Colón-López then discussed some of the differences the joint force will face in years to come compared to conflicts of the past.

“Now we have a lot of other issues,” he said. “A lot of information, a lot of uncertainty of what’s going to happen next. The fight with the Taliban and Al Queda was pretty simple.”

The Taliban was not adhering to the Geneva Conventions, and so the military had to evolve and change its tactics to conform to the fight at hand.

“Conventional Warfare is dead,” he added. “If you think we’re going to go banner after banner, ship versus ship, plane versus plane, and that is just going to be the way the fight goes on, you’re grossly mistaken. There’s going to be a lot of stuff going on in the background - influence, psychological operations, homeland and political issues - that are going to impact the way we fight, and that’s via the means of our fighting spirit being influenced.”

The SEAC asked the service members in the room to stand and recite the oath of enlistment along with him.

“Think about that for a second,” he added. “That’s the most important oath, a promise outside of marriage that you will make to anyone, and in this case, that promise was made to the American people, the people you grew up with, your sons and daughters, the ones that are oblivious about the threats surrounding us. I ask every single one of you memorize it. It’s going to remind you in the worst of times why you’re wearing that uniform.”

He then took questions from the audience, like possible steps that are being taken to combat inflation and increase pay for service members.

“Your voice is being heard, we’re paying attention to the economy, and we’re flexing to make sure you have everything you need,” Colón-López said. “One action we’re going to take this year is the quadrennial review of military compensation.”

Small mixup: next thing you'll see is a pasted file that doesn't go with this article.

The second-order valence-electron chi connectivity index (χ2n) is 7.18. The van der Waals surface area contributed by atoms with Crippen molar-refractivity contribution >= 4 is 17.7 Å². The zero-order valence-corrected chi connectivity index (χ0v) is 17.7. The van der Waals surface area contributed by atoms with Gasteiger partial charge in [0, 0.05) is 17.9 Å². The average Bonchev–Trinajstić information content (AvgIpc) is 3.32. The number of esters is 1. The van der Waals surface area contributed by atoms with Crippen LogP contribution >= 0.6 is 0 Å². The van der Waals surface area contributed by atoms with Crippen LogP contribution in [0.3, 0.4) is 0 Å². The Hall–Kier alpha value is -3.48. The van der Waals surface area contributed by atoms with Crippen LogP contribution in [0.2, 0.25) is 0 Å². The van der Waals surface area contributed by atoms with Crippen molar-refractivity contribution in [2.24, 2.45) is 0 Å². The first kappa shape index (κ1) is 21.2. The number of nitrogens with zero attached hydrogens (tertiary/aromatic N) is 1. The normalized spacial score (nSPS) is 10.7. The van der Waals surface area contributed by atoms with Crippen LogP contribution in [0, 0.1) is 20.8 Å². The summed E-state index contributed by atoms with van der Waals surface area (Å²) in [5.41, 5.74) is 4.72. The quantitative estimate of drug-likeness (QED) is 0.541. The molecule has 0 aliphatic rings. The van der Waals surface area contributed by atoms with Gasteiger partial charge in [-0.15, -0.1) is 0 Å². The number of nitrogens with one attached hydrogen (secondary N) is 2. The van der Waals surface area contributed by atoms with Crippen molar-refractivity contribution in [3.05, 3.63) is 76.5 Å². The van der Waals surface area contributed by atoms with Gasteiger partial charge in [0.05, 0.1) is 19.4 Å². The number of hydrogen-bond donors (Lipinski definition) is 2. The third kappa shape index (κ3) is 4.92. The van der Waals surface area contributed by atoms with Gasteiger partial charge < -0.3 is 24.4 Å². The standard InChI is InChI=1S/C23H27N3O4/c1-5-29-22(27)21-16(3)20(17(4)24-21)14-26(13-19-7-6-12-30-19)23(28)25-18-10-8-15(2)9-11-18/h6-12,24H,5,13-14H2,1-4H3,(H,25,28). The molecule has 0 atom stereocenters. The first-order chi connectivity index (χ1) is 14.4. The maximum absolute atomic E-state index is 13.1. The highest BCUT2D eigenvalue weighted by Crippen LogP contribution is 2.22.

During the Quadrennial Review of Military Compensation, the Department of Defense commissions a complete review of compensation principles and concepts for armed forces members.

“We’re looking at the option of a time-in-grade pay table that takes care of time in grade instead of time in service. It will also include a targeted pay raise for E-1 through E-6 to alleviate issues like food insecurity, as an example,” the SEAC said. “When was the last time we got a targeted pay raise for the DoD? Decades ago…we’re pushing for that.”

Though Colón-López provided oversight on additional pay table initiatives, he left the audience with food for thought on promotions and positions.

“I’m here because of the joint initiatives between the U.S. Army and the U.S. Air Force,” he said. “This position is purple…but my profession will always be an Airman. As you ascend through the ranks, you’ll make some adjustments, but please do not sell your soul for a position or a rank.”

He then directed his comments toward the Airman Leadership School students in attendance. ALS is the first step in professional military education for senior Airmen and staff sergeants as they gain the responsibility of supervising younger Airmen.

“Start building the right habits now because your reputation and credibility gets measured each day,” Colón-López said. “The best position to be in is when you report someplace, and people expect nothing but results because of what you’ve done in the past, not because you’ve told them but because people have been impacted by that change.”

After the town hall, the SEAC visited with U.S. Air Force Lt. Gen. David Nahom, commander of Alaskan North American Aerospace Defense Command Region, Alaskan Command and 11th Air Force, and Chief Master Sgt. Kristopher Berg, the Alaskan NORAD Region, Alaskan Command and 11th Air Force command chief to discuss the future expansion of the Joint Pacific Alaska Range Complex.

The JPARC is the Department of Defense’s premier training venue in Alaska, covering more than 77,000 miles and providing a realistic training environment that allows Airmen to train for full spectrum engagements, ranging from individual skills to complex, large-scale joint engagements.

Colón-López ended his trip with a visit to the Alaska Air National Guard’s 212th Rescue Squadron, where he and Alaska congressional representatives received a rescue triad briefing from AKANG Brig. Gen. Anthony Stratton, the 17th Wing commander. They focused on some of the recent missions the 176th Wing responded to and how obtaining a newer model HH-60W Combat Rescue Helicopter will improve operations in the future.